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Down from the Height of Hype But Not Out

RNAi may have been eclipsed by the arrival of CRISPR/Cas9, but The Economist says it might too early to count it out.

Instead, The Economist says, the tool might just be following the Gartner consultancy's cycle of hype — in that case, it has fallen from the height of expectations to the low of disillusionment. But after that, if it survives, it could swing back up to the productivity plateau, Economist says.

Though some companies have abandoned the approach, others are soldiering on. For instance, Alnylam has seven siRNAs in clinical trials, including two in phase three trials that targets TTR-mediated amyloidosis and one that targets PCSK9 to reduce low-density lipoproteins, or bad cholesterol. That one, The Economist notes, has the greatest market potential.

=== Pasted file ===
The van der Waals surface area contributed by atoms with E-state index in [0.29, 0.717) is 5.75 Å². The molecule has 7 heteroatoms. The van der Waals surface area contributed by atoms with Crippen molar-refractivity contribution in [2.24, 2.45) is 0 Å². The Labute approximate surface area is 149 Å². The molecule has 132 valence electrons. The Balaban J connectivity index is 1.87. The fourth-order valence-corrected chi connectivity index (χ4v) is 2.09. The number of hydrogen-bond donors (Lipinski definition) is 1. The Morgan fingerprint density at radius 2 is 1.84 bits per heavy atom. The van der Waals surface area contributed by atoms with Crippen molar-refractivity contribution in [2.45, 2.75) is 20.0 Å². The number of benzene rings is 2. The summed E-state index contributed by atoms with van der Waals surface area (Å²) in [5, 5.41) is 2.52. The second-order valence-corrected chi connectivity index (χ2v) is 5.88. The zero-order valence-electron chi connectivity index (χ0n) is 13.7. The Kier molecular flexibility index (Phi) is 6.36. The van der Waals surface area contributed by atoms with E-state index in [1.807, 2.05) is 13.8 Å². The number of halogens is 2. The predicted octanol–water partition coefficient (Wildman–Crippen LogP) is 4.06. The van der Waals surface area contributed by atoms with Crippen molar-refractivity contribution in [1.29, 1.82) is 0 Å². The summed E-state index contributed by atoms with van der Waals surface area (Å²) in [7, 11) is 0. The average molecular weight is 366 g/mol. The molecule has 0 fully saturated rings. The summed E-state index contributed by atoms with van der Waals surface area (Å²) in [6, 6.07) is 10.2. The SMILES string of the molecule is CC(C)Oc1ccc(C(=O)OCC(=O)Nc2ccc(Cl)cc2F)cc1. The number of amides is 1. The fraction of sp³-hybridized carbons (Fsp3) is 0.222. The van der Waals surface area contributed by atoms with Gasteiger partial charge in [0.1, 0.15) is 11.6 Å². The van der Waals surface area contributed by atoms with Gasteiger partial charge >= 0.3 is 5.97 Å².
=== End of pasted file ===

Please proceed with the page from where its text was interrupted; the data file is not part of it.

Meanwhile, it adds that Dicerna is working on siRNA to target mutated versions of KRAS and MYC, and Benitec Biopharma is exploring new ways of introducing siRNAs into cells.

"Whether any one of these approaches will actually succeed in climbing the slopes of the plateau of productivity remains to be seen," The Economist says. "But they do have promise. RNAi, less hyped than it once was, may still have a bright future."